Displaying items by tag: spawning
#ANGLING - Inland Fisheries Ireland's Salmon Conservation Scheme has been extended into 2012, with funding increased to a total of €200,000.
The pilot scheme will facilitate the rehabilitation of salmon stocks, giving priority to rivers below their conservation limit which have the greatest prospect of recovery.
Applications are now being invited for salmon conservation projects, to a maximum value of €10,000 per project. Applicants must outline the benefits of the project, the ability to plan and complete the project, and value for money. Any statutory approvals necessary, such as planning permission, must be in place.
Examples of schemes that can be funded include: fish passage improvement; spawning enhancement, instream structures such as weirs and deflectors; river bank protection; tree pruning and planting; and removal of invasive species.
Minister for Communiations, Energy and Natural Resources, Pat Rabbitte, commented: "This scheme has been proven to enhance habitat, knowledge and ultimately the wonderful angling and commercial fisheries we enjoy in Ireland adding benefit to local economies."
Application forms are available from the Inland Fisheries Ireland website HERE.
The closing date for applications is 31 March 2012.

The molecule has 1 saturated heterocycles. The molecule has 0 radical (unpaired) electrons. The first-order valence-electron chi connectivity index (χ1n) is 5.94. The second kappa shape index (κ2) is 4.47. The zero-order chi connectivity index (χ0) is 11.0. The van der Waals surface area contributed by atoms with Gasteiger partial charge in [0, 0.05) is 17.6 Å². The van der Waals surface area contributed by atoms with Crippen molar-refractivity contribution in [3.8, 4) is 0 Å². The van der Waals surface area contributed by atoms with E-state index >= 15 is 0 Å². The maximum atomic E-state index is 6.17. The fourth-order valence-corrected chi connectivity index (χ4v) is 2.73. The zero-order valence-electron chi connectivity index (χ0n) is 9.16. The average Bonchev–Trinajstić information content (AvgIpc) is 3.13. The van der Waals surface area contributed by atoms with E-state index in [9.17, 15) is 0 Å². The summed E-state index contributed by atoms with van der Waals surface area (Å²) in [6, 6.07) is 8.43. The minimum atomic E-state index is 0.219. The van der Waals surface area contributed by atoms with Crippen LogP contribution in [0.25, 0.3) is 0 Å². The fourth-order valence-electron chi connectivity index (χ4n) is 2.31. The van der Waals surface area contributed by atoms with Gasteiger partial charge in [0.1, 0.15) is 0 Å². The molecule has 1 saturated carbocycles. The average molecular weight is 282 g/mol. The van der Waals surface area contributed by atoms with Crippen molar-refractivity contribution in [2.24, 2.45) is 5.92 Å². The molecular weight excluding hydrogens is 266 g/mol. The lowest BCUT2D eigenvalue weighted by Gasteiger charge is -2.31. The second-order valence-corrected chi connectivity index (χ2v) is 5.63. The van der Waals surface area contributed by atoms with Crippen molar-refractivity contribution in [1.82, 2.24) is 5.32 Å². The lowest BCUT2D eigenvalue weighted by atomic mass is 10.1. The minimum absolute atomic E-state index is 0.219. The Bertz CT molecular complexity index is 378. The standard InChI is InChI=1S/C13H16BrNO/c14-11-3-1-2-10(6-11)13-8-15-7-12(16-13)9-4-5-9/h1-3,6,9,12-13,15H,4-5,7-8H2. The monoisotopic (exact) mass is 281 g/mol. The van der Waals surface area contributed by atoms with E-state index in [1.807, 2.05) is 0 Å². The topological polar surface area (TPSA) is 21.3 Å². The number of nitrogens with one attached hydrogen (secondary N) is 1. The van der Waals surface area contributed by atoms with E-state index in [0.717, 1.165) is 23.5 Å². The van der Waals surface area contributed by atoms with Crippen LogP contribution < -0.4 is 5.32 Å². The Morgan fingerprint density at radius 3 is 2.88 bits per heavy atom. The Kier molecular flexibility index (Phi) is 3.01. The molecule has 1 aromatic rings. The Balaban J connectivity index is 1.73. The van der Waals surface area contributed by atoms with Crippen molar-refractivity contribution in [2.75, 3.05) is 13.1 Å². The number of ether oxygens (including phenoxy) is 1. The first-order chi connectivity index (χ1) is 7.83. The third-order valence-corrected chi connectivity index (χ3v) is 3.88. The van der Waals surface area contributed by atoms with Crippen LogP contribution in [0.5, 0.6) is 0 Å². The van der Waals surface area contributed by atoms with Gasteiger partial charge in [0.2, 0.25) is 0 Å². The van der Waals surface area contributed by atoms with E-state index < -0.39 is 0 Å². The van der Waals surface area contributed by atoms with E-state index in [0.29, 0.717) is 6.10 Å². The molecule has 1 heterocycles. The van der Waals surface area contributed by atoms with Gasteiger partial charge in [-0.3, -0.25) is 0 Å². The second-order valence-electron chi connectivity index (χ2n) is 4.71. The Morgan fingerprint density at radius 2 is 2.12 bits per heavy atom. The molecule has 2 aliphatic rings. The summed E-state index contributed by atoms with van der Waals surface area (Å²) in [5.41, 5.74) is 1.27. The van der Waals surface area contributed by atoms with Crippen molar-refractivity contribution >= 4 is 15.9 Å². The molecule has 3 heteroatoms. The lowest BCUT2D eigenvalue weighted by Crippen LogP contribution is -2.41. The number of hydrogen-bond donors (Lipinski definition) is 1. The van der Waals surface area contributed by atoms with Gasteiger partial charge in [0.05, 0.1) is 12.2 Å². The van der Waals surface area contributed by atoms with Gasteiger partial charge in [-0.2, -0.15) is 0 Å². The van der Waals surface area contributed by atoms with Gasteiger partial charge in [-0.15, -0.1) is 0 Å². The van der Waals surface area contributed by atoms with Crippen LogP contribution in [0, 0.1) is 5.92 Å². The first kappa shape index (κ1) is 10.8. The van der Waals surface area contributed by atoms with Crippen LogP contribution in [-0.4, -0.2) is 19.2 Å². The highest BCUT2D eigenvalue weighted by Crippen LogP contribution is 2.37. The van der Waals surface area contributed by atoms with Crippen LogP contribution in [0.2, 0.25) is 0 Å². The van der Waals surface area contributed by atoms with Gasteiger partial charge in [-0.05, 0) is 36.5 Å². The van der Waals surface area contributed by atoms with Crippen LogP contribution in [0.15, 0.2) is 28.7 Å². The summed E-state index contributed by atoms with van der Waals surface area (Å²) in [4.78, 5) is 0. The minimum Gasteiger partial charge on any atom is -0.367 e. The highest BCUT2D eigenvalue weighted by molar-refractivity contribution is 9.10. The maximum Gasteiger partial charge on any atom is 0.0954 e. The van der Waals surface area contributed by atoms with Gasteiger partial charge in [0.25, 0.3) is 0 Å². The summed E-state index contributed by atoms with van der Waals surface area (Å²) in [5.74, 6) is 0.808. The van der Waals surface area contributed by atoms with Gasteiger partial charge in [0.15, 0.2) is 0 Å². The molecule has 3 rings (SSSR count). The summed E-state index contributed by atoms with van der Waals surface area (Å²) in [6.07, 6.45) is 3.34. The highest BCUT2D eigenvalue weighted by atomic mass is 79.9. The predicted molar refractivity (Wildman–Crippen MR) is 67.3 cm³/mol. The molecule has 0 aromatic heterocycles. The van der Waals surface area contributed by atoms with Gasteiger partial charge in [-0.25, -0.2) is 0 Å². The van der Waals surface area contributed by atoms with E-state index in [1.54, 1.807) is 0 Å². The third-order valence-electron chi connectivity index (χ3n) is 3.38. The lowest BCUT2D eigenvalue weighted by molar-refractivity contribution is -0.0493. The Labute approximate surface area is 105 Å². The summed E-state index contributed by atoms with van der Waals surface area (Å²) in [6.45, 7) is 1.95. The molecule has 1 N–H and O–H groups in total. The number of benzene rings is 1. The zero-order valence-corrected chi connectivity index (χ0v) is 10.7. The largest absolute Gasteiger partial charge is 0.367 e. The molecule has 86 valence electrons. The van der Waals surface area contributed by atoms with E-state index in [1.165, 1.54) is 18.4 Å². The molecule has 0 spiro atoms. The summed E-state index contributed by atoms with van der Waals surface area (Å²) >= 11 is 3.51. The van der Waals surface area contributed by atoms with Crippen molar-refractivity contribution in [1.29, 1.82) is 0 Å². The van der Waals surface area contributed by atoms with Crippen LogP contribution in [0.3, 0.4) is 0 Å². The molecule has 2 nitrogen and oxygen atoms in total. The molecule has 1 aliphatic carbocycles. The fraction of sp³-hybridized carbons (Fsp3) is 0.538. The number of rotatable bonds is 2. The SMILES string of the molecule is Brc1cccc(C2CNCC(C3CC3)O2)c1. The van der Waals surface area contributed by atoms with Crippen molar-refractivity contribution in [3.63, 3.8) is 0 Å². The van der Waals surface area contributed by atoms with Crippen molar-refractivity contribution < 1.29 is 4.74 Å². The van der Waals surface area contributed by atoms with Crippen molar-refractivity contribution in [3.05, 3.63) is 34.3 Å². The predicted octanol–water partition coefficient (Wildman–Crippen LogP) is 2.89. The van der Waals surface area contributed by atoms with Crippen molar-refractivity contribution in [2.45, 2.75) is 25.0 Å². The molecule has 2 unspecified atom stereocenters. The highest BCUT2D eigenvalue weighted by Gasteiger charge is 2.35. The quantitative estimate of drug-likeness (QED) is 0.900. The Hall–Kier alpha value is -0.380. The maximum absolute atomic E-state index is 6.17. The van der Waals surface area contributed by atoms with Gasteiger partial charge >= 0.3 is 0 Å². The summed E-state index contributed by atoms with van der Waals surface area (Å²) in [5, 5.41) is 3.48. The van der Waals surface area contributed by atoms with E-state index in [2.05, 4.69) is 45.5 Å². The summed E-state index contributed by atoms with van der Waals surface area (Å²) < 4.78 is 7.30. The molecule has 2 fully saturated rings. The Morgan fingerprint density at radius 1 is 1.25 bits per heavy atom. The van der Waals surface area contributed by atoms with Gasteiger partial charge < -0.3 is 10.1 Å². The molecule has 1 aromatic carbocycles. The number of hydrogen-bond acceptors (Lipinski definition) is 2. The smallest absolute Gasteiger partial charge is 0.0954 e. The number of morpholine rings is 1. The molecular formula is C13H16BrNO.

#ANGLING - Minister of State Fergus O'Dowd was on hand at the opening of the White River enhancement project in Dunleer, Co Louth earlier this month.
The €32,000 project was funded by the Louth Leader Partnership, with works were carried out by the Dee and Glyde Fishing Development Association and the Dundalk district staff of Inland Fisheries Ireland.
The White River, a tributary of the River Dee, is considered hugely important as a spawning and nursery area, and it has already seen significant improvements in the levels of juvenile salmon and trout.
Instream enhancement works began in 2006, supervised by Inland Fisheries Ireland, and included the introduction of new gravel, weirs, deflectors and spawning beds which have helped the White River to achieve its potential in terms of fish numbers.
Speaking at the launch, Inland Fisheries Ireland CEO Dr Ciaran Byrne said: "The work that I have seen on the river is fantastic and a credit to all involved."
IFI assistant inspector in Dundalk, Ronan O’Brien, said project was based on restoring the natural features of the river.
He added that the programme was a great recognition of the work carried out by the Dee and Glyde Fishing Association, and that it had strengthened links with local business and development groups and could be used as a template for other projects in the area.